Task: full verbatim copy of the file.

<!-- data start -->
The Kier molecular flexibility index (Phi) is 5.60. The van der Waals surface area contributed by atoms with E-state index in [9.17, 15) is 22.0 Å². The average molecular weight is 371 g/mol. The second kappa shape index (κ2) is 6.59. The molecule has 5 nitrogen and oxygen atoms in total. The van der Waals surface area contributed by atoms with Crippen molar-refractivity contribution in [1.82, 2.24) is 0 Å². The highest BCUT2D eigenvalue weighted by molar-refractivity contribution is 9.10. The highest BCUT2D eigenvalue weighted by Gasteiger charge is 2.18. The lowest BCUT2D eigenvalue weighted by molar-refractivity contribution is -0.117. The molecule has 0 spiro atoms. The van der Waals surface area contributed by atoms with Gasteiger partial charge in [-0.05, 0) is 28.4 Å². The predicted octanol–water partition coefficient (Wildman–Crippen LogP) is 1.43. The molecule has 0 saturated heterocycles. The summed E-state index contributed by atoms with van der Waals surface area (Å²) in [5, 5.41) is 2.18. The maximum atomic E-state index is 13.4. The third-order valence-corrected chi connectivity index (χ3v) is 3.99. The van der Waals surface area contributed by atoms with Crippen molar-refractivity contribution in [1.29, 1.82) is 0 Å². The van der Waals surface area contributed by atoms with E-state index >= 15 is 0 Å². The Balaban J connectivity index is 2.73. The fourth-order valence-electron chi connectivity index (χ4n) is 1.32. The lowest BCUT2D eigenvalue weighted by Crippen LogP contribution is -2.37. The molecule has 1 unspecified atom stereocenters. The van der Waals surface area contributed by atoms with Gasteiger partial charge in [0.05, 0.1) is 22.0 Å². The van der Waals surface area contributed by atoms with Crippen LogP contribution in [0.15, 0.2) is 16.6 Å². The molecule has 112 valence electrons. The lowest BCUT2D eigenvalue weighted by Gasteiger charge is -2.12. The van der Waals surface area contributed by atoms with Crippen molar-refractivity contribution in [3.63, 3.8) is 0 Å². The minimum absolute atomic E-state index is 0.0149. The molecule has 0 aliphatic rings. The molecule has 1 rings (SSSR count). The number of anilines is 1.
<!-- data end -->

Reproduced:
The Kier molecular flexibility index (Phi) is 5.60. The van der Waals surface area contributed by atoms with E-state index in [9.17, 15) is 22.0 Å². The average molecular weight is 371 g/mol. The second kappa shape index (κ2) is 6.59. The molecule has 5 nitrogen and oxygen atoms in total. The van der Waals surface area contributed by atoms with Crippen molar-refractivity contribution in [1.82, 2.24) is 0 Å². The highest BCUT2D eigenvalue weighted by molar-refractivity contribution is 9.10. The highest BCUT2D eigenvalue weighted by Gasteiger charge is 2.18. The lowest BCUT2D eigenvalue weighted by molar-refractivity contribution is -0.117. The molecule has 0 spiro atoms. The van der Waals surface area contributed by atoms with Gasteiger partial charge in [-0.05, 0) is 28.4 Å². The predicted octanol–water partition coefficient (Wildman–Crippen LogP) is 1.43. The molecule has 0 saturated heterocycles. The summed E-state index contributed by atoms with van der Waals surface area (Å²) in [5, 5.41) is 2.18. The maximum atomic E-state index is 13.4. The third-order valence-corrected chi connectivity index (χ3v) is 3.99. The van der Waals surface area contributed by atoms with Crippen molar-refractivity contribution in [1.29, 1.82) is 0 Å². The van der Waals surface area contributed by atoms with E-state index >= 15 is 0 Å². The Balaban J connectivity index is 2.73. The fourth-order valence-electron chi connectivity index (χ4n) is 1.32. The lowest BCUT2D eigenvalue weighted by Crippen LogP contribution is -2.37. The molecule has 1 unspecified atom stereocenters. The van der Waals surface area contributed by atoms with Gasteiger partial charge in [0.05, 0.1) is 22.0 Å². The van der Waals surface area contributed by atoms with Crippen LogP contribution in [0.15, 0.2) is 16.6 Å². The molecule has 112 valence electrons. The lowest BCUT2D eigenvalue weighted by Gasteiger charge is -2.12. The van der Waals surface area contributed by atoms with Crippen molar-refractivity contribution in [3.63, 3.8) is 0 Å². The minimum absolute atomic E-state index is 0.0149. The molecule has 0 aliphatic rings. The molecule has 1 rings (SSSR count). The number of anilines is 1.